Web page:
As always, Bill, I thank you for your support and kind encouragement! It's great to connect with someone who passion for movies exceeds even my own...If only I could be as prolific as you!!

Sensei said...

I adore this film and enjoyed reading your write-up on it. To me, Gilda is far more sinned against than sinning, and I'm not convinced she actually sleeps with anyone in the film. Her striptease shows how women are blamed for everything, and Johnny is so cold and cruel to her it's painful to watch. Johnny is the lead, as you say: it's Glenn Ford's film. And I'd posit we have more evidence that Johnny is Ballin's lover than is Gilda, his wife. She is a possession, treasured by Ballin, scorned by Johnny. That she ends happily with Johnny is the film's true outrage. But perhaps my opinion is not strong enough, LOL.

Looking forward to reading more!

(This is BNoirDetour on Wordpress, btw.)

angelman66 said...

Hi Sensei, thanks so much for stopping by!

Agreed, of all the characters, Gilda is the least evil, and displays the most vulnerability (one of my favorite scenes is when she confides to her maid that she is superstitiously spooked the night of the Carnivale). And I don't think she was sleeping around, either, but pretending to in order to drive a man crazy and maybe even get him killed is just as reprehensible, in my book! LOL

And you are right - there is an indisputable homoerotic connection between Ballin and Johnny...but of course in the 1940s it could only be subtext. Freud would agree - that pointy cane means SOMETHING! ;-)

Thanks again for commenting!

Caftan Woman said...

The woman and the movie "Gilda" truly gets under your skin. It will come on the TV and I'll say "not tonight", but I don't mean it. I'll be sitting in the dark judging the characters while still caring for their plight, self-imposed as they are.

Truth to tell, I enjoyed your article as much as watching the movie. Nice.

Hamlette said...

Great review! I haven't seen this in some years, but you've got me wanting a rewatch ASAP.

angelman66 said...

Thanks for stopping by, Hamlette! Can't wait to delve into your Blue Dahlia post!!

angelman66 said...

Caftan Woman, thank you so much for the kind words!! You are so right, Gilda stays with you once you watch it, and you are drawn to it again and again. Hayworth really did embody the Love Goddess in this one...she is underrated as an actor.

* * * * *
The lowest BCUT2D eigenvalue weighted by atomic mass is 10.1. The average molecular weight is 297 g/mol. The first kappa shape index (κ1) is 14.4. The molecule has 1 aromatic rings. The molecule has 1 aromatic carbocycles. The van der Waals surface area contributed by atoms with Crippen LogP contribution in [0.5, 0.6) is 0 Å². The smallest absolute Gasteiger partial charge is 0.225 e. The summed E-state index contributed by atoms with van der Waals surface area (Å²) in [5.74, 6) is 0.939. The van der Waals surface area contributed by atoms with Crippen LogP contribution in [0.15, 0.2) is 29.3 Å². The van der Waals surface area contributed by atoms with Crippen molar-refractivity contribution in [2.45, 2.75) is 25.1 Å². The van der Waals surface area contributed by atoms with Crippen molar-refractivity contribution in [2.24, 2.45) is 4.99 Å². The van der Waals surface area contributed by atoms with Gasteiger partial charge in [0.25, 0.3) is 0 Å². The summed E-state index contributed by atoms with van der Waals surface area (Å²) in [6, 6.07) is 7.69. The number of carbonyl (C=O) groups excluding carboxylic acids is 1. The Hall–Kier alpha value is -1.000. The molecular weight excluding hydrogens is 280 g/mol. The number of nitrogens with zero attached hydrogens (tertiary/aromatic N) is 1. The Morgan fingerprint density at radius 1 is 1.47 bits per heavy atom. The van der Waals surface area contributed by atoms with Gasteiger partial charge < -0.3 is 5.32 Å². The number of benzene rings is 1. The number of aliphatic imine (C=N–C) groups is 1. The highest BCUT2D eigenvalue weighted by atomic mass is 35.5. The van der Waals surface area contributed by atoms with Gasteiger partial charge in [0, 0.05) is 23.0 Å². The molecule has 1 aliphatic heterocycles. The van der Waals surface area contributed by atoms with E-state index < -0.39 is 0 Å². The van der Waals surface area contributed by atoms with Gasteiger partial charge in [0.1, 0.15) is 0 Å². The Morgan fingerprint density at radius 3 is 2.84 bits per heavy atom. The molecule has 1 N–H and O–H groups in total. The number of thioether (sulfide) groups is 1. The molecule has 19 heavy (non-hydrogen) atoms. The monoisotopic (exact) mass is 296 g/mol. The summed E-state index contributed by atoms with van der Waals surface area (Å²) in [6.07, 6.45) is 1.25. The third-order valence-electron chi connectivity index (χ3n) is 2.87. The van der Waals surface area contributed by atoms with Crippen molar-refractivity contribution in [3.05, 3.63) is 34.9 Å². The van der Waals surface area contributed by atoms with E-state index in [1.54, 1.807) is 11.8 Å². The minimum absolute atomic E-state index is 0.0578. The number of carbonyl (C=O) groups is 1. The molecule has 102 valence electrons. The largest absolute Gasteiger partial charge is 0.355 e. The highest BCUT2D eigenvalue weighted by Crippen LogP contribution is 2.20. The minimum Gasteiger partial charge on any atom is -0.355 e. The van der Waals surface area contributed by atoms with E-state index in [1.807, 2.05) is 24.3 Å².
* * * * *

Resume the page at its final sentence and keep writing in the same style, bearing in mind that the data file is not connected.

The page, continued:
Thanks for stopping by!

Silver Screenings said...

I agree that in many ways this is Ford's film. He and Hayworth are well matched in terms of talent and charisma. Brilliant casting.

Like a previous commenter said, this is a haunting film, one that's impossible NOT to watch. It's been quite a while since I've seen it, for some reason, but your insightful review has made it seem like I just watched it last night! :)

angelman66 said...

Hi Silver Screenings, thanks so much for coming by and for your compliment, hope I was able to evoke some of the magic of a film I admire so much!

Glenn Ford does deserve our kudos...this is just as much an iconic performance for him as for Hayworth! He is dynamite as Johnny!

Simoa said...

I love it when people analyze this film, and this was no exception! Beautifully written and made me wonder how this plays out, even though I've already seen it. Guess I'm due for a rewatch.

angelman66 said...

Hi Simoa, thanks for visiting and commenting! Looking forward to exploring your blog...looks like we have a lot of favorite films in common!
And there's nothing better than watching them again and again!

Quiggy said...

Now I have to see it. As I said before, my only previous encounter with "Gilda" was the brief head-flip scene used in "The Shawshank Redemption". More sensual than "Double Indemnity", I could see, but more than even Bogart and Bacall? And that singing scene sounds vaguely reminiscent of Jessica Rabbit in "Who Framed Roger Rabbit?" Wonder if they used this movie as a springboard?

angelman66 said...

Quiggy, you are absolutely right, Jessica Rabbit was inspired by Rita Hayworth as Gilda...
Bogie and Bacall were hot, but I think Hayworth and Ford are truly explosive here. Let me know your thoughts when you see it.

Your blogathon is a triumph--so many amazing films and bloggers, and it's only Day One! Bravo to you, and thanks.

Todd B. said...

I own this one, and have yet to watch it...time to set a night aside! It sounds like a good one, and I'm curious to see just how much heat Ford and Hayworth generate compared to other noir couples. Actually, to hell with Ford; based on the photos above, Hayworth generates enough heat on her own!

angelman66 said...